by Mary Hird
This timely analysis comes just as the Baby-Boomers are beginning to approach their retirement years. Elder abuse is already a problem of significant proportions, and the problem will only get worse as the proportion of elderly in the population increases. This look at the problem finds that much more emphasis needs to be put on the training of care givers, and on more careful selection of care givers in the first place. This, of course, implies higher standards, requiting a greater allocation of resources.
However, as the author cogently points out, this is a problem that will probably affect us all, sooner or later. We had best address it now, before the problem becomes insoluble.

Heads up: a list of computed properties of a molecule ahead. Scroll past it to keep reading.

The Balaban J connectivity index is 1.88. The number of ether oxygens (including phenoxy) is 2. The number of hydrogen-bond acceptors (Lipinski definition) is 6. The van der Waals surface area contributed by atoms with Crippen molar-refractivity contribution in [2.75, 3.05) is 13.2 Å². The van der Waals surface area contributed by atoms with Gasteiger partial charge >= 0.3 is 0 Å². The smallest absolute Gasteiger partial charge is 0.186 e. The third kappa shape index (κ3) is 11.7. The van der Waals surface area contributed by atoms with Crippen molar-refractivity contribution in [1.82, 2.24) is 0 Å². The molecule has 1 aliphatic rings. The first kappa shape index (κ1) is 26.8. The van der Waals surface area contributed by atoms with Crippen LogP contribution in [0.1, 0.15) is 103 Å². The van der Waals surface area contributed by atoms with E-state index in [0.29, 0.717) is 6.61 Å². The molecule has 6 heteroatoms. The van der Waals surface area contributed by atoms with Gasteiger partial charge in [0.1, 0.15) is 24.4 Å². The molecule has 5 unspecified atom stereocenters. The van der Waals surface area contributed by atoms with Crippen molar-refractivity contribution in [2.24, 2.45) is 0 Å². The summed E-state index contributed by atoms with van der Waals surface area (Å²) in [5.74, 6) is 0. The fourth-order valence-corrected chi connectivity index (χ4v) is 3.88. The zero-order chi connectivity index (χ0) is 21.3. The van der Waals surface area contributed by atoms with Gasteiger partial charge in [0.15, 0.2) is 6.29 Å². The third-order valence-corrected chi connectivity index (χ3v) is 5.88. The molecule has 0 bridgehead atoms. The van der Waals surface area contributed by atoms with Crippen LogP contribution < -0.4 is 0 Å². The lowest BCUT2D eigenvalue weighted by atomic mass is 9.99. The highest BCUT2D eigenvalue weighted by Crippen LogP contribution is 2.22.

ABOUT THE AUTHOR
Mary Hird is well qualified in this field, with an M.S. in health administration and the position of adjunct professor, nursing, at the City University of New York. A native of Jamaica, she has lived in Brooklyn for the past twenty-five years and is administrative nursing coordinator for a major hospital in Brooklyn, New York. She is married, with two children, and loves gardening, reading, and cooking.
(2003, paperback, 76 pages)